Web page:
Running shoes aren’t forever. While it may be hard to part with your favorite pair of running shoes (and equally tough to fork up the big bucks for a new pair), eventually, the time will come where retirement is inevitable. But knowing when to set them aside and lace up a new pair is critical to running comfortably and staying injury-free.
Here are a few signs of worn-out shoes and guidelines for when to change them out.
One way to tell it’s time to replace your running shoes is to test the rigidity of the midsole material. To do this, grab the heel counter—the stiff, round part of the heel. Then, take your thumb and push in on the cushioning part towards the bottom of the shoe.
When a shoe is new, this material will feel very rigid. However, when the shoe starts to age, the midsole material will soften. This is when it’s time to think about replacing the shoe. It’s essential to get the feel of the shoe when it’s new to have an idea of how rigid this material should be.
The midsole material softens because the air cells in the EVA, the material which makes up most running shoes, are collapsing and staying compressed, meaning it no longer has much shock absorption. You will likely feel the difference in the EVA upon landing, and you might be able to feel rocks through the midsole as the shoes begin to wear. While a worn shoe may no longer be suited for running, it can still be used for walking around.
Rule of thumb
The accepted rule of thumb amongst those in running specialty is to replace your running shoes every 300–500 miles. It’s around this point that the midsole cushioning on most shoes will lose resiliency and stop absorbing shock as well as when they were new, which can cause more impact on your muscles and joints. If you average 15 miles of running per week, then you’ll need to replace your shoes approximately every five to eight months. If you track your runs with a GPS watch or your smartphone, it’s simple to figure out when you’re in the 300–500-mile range. Otherwise, you can estimate roughly based on how much you run each week.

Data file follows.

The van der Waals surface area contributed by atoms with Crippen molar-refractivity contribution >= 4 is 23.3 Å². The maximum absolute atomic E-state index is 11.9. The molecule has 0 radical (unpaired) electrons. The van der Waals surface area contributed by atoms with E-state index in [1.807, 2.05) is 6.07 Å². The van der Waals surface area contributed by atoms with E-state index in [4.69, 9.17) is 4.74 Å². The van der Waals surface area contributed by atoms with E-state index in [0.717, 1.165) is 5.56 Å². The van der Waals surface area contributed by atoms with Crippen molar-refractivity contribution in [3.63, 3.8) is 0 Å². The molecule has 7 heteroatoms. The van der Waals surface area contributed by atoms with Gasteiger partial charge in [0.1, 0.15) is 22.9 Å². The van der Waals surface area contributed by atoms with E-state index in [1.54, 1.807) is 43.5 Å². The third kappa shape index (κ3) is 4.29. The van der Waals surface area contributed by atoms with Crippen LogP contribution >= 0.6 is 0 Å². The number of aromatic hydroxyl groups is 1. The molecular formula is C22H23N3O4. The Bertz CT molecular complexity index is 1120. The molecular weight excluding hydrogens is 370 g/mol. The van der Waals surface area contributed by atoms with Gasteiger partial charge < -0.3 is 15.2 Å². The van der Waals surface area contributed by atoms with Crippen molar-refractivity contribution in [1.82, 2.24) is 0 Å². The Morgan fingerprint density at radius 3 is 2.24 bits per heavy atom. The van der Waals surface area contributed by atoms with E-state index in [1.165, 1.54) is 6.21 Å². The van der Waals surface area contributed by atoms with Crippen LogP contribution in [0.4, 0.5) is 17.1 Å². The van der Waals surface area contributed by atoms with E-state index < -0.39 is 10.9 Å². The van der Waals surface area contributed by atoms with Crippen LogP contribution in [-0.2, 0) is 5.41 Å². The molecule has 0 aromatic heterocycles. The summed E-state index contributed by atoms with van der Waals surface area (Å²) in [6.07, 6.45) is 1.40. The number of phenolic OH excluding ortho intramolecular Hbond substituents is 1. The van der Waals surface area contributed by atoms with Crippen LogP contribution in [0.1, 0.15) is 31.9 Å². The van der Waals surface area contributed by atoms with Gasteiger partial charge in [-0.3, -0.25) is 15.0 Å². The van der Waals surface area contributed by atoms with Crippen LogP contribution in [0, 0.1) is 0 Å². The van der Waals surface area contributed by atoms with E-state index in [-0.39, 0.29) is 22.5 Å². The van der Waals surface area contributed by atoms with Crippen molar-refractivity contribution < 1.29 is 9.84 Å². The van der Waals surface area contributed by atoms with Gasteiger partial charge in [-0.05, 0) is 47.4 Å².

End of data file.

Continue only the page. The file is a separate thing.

It’s important to note that more minimal shoes may wear out faster. If you are on the heavier side, that may also affect how quickly your running shoes start to see wear and tear. If you notice new discomfort in your feet, legs, knees, hips, or back after running, it may be time for a new pair of shoes. The same is true if you’re getting blisters or feeling hot spots where you never used to.
Get the most out of your shoes
Your shoes will eventually wear out. But with proper maintenance and use, you will get a longer life out of your favorite running shoes.
Rotate two pairs of shoes: When you use different shoes, your body gains a slight cross-training advantage as it adapts to subtle differences in shoe design. Shoe rotation also gives midsoles time to decompress and the entire shoe time to dry out, which will extend the life of your shoe.
Remove your shoes properly: Using the other foot to rake down on the back of the heel to pry off a shoe is bad form. Unlace each one instead and slip it off with your hands. Your shoes will thank you by serving you longer.
Use your shoes only for running: Wearing running shoes around the house or town might be comfortable and convenient, but it will also prematurely wear your shoes down. They were made for running—not running errands!